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Wildflowers are blooming throughout National Forests - West Yellowstone News Online: News

Wildflowers are blooming throughout National Forests

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Posted: Tuesday, June 19, 2012 11:54 am

Hebgen Basin is home to a myriad of flora and fauna some of which is unique to our community's corner of public land and many of which stretch out across the Custer and Gallatin National Forests as well as the Greater Yellowstone Ecosystem.

Nearly 1,150 species of flowering plants are represented across Hebgen Basin and the Greater Yellowstone Ecosystem. Surrounding the Hebgen Lake Ranger District and the Gallatin National Forest is a maze of public land management direction that aims to work together on larger landscape level projects, where possible. Coordination with adjacent public lands is critical to ensuring that management of resources is successful.

Moving around the Hebgen Lake Ranger District like a clock, to the north is the Bozeman Ranger District of the Gallatin National Forest, to the east we are bordered by Yellowstone National Park, south and southwest one finds the Caribou-Targhee National Forest in Region 4 and to the northwest you will find the Beaverhead-Deerlodge National Forest in Region 1.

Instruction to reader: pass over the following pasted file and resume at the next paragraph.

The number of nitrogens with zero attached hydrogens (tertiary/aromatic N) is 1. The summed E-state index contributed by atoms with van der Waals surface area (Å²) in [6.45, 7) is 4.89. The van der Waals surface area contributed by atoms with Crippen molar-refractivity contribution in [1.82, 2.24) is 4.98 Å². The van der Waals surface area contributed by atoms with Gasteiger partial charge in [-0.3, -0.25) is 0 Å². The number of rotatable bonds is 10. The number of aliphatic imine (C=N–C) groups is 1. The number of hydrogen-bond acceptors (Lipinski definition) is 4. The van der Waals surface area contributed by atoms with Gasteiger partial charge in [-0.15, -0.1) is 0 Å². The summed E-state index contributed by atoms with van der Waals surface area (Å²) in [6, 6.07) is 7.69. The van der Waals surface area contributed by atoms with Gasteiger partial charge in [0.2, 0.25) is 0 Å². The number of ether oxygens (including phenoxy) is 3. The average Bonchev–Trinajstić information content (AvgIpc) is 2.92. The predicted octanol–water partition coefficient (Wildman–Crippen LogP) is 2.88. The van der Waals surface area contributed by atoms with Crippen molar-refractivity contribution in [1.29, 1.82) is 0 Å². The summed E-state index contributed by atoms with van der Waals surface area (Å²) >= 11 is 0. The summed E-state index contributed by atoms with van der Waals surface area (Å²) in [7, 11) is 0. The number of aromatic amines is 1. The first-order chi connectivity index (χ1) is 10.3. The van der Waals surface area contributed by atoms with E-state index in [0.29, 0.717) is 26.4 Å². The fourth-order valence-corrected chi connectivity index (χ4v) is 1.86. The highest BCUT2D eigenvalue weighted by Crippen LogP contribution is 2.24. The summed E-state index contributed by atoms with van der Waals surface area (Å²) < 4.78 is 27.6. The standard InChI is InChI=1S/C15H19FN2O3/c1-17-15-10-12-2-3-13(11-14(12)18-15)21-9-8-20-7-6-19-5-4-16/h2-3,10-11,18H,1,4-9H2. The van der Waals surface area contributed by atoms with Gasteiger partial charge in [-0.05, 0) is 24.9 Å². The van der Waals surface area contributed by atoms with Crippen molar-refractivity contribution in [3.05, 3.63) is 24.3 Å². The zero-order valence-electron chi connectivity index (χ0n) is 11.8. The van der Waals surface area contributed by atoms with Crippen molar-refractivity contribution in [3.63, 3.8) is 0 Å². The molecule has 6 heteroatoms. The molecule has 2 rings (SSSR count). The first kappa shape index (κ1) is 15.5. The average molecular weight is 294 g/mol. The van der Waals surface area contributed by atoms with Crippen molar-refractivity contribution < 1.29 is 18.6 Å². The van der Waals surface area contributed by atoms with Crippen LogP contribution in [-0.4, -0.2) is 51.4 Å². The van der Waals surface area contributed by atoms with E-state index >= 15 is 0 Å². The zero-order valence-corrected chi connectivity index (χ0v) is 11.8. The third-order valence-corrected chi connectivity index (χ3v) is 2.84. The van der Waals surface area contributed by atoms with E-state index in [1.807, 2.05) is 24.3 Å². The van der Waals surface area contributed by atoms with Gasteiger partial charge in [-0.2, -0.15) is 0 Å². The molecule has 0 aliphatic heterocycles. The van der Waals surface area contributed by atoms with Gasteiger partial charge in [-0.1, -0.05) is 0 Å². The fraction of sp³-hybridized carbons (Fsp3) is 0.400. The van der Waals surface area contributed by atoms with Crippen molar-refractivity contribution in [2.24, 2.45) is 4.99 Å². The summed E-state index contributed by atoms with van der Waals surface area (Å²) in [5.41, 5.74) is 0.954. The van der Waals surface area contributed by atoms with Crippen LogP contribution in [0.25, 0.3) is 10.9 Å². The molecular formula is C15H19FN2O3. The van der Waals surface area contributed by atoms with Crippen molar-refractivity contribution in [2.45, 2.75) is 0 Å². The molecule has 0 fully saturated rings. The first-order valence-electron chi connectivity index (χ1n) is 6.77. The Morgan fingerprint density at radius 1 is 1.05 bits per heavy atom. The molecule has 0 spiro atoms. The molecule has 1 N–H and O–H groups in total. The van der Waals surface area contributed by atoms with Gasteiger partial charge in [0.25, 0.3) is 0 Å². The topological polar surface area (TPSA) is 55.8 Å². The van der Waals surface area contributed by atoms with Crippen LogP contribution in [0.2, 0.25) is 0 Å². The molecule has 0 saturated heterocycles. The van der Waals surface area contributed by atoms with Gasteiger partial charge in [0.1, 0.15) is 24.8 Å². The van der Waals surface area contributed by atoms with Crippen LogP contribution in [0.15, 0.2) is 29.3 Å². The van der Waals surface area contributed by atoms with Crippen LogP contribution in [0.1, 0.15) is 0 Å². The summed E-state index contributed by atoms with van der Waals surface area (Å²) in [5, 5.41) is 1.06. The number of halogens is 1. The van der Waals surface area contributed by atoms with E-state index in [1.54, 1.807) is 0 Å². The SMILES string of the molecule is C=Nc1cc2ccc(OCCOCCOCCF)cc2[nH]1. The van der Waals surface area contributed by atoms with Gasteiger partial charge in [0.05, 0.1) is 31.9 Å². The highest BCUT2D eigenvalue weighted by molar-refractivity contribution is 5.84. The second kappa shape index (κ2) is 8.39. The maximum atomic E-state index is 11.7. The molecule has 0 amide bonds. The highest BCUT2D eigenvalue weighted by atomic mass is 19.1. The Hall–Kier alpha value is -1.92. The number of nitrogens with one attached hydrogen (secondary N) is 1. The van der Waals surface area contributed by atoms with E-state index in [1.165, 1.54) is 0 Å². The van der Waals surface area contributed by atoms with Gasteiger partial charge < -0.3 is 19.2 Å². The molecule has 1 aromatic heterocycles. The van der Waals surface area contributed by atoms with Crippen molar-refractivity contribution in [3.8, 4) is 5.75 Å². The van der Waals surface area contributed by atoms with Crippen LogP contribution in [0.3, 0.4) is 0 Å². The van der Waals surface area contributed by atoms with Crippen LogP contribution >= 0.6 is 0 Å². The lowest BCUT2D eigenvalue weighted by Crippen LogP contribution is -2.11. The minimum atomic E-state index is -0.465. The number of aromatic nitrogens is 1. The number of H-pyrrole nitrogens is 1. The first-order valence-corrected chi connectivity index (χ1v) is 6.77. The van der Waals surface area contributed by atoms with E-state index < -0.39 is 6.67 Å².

Here, outside your backdoor, recreationists looking to explore spring and the hundreds of wildflowers possible should take a stroll along Johnson Lake, Watkins Creek or Fir Ridge.

Wildflower identification books are plentiful and easy to come by and many wildflowers are bursting right now and will continue for the next few weeks. Try to pick out the Arrowleaf Balsamroot or the Heartleaf Arnica, perhaps you can spot the bright Glacier Lilies, the tiny Shooting Stars or distinguish the many varieties of Penstemon and Phlox.

As your wildflower trekking or other adventures lead you outside the Hebgen Lake Ranger District and into multiple other land jurisdictions take care to learn the rules, regulations and benefits that come with that tract of land and agency, whether it is another National Forest you enjoy or a National Park.

Land management directions in regards to multiple uses of recreation, firewood collecting, camping, motorized uses and fire restrictions are in effect at various times and places throughout the year or run year-round to protect the public land, which is your resource.

(Cavan Fitzsimmons is the Hebgen Lake District Ranger.)

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